Hannan said she didn’t know specifically how far along Massachusetts was in its planning, but said generally states were well engaged in the effort. She also said that Massachusetts has a “really good system in place” for disseminating the annual flu vaccine, including experience with getting that vaccine to uninsured adults.
“So I think you’re one step ahead in that respect,” she told the News Service.
There’s also the question of convincing the public that the vaccine is safe. A recent Gallup poll found 35 percent of Americans said they were unlikely to get vaccinated even if the FDA approved a free vaccine today.
“They need to be focusing on the messaging and how they’re going to communicate, how they’re going to encourage people to get the vaccine,” Hannan said.
In Massachusetts, the task of developing a vaccine is front and center.
Some of the leading candidates to be the first to develop an effective vaccine call Massachusetts home, including Cambridge-based Moderna, which has entered a stage-three efficacy trial to test its vaccine on as many as 30,000 humans, and this week reported some promising early results.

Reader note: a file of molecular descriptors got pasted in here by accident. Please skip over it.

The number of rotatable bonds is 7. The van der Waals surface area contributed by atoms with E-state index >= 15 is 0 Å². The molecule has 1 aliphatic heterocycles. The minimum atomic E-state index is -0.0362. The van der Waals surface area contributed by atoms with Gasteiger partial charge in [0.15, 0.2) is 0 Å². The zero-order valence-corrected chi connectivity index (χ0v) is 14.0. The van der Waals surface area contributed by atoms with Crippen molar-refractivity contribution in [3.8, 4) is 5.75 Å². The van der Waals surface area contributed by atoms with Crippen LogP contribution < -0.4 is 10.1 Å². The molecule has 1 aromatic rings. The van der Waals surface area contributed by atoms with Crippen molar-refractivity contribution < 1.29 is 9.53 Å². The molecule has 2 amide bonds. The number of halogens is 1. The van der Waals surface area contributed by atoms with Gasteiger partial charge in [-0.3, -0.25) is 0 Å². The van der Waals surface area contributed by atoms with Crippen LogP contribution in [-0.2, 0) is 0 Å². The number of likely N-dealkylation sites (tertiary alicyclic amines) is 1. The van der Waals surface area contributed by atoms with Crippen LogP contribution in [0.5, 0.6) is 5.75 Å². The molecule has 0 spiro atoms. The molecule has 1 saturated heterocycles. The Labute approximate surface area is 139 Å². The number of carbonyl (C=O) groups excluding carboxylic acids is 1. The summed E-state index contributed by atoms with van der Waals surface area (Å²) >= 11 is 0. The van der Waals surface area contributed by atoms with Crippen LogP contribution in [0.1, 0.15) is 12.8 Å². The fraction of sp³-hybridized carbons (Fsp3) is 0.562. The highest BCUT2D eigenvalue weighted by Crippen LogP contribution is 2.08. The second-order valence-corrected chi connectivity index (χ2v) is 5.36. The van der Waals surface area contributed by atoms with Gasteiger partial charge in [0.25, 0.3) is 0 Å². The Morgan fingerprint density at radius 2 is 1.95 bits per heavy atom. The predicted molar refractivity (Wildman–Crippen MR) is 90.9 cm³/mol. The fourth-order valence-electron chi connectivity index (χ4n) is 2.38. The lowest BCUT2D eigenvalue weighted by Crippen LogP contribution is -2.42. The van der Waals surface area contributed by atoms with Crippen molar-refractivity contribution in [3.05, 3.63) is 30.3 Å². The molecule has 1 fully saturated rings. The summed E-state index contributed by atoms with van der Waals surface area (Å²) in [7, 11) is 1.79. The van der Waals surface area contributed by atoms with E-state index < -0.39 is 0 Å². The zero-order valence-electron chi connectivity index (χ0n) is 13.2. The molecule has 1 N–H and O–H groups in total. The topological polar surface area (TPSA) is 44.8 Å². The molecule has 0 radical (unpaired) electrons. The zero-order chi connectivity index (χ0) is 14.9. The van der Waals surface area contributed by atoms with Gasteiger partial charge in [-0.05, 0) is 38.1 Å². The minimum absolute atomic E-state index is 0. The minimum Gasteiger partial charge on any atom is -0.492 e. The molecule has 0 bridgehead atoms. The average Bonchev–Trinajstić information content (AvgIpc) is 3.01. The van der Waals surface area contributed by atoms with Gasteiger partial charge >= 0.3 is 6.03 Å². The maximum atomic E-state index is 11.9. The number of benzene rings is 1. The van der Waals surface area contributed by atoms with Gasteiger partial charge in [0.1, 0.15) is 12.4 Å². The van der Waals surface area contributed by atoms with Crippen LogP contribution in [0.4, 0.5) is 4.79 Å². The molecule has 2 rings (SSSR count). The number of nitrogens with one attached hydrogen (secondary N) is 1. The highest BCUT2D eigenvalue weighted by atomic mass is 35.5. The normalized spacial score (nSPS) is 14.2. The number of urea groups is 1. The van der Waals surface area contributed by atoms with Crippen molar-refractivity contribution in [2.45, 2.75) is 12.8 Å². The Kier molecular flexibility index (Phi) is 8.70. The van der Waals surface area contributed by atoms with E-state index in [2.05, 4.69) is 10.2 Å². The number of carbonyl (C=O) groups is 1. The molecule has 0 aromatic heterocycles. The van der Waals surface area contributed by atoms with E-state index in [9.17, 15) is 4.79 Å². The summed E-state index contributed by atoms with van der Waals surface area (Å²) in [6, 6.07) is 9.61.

Pfizer, another Bay State pharmaceutical giant racing to develop a vaccine, has also entered third-stage trials, and hopes to be in a position to seek Food and Drug Administration approvals for use by October.
The Trump administration launched “Operation Warp Speed” on May 15 aimed at delivering 300 million doses of a safe, effective vaccine by January 2021.
The NGA said it expects the federal government to purchase and secure all available vaccine once it is developed, and centralize distribution to the states. The Centers for Disease Control held a meeting on July 30 in which one scenario was discussed that would have industry deliver vaccine to a central distributor that would parcel out weekly allotments to states.
“There is a high degree of uncertainty as to the exact processes and procedures that will be used for operations, administration, and logistics,” the NGA memo said.
The policy memo, however, said states should also begin to think about how they will access supply chains for cold chain storage of vaccine, as well as gloves, syringes and wipes. Stienstra said that could mean states like Massachusetts leasing warehouse space to store vaccine before it gets shipped to pharmacies like CVS, or direct to hospitals, clinics and other providers.
The goal, the NGA’s memo said, would be to avoid a repeat of the early days of the pandemic when shortages of personal protective equipment had states competing against one another and the federal government for supplies.
President Donald Trump on Aug. 11 raised the idea of military involvement in distributing vaccines.
“The military is ready to go,” he said. “They’re ready to deliver a vaccine to Americans as soon as one is fully approved by the FDA and we’re moving very close to that approval.”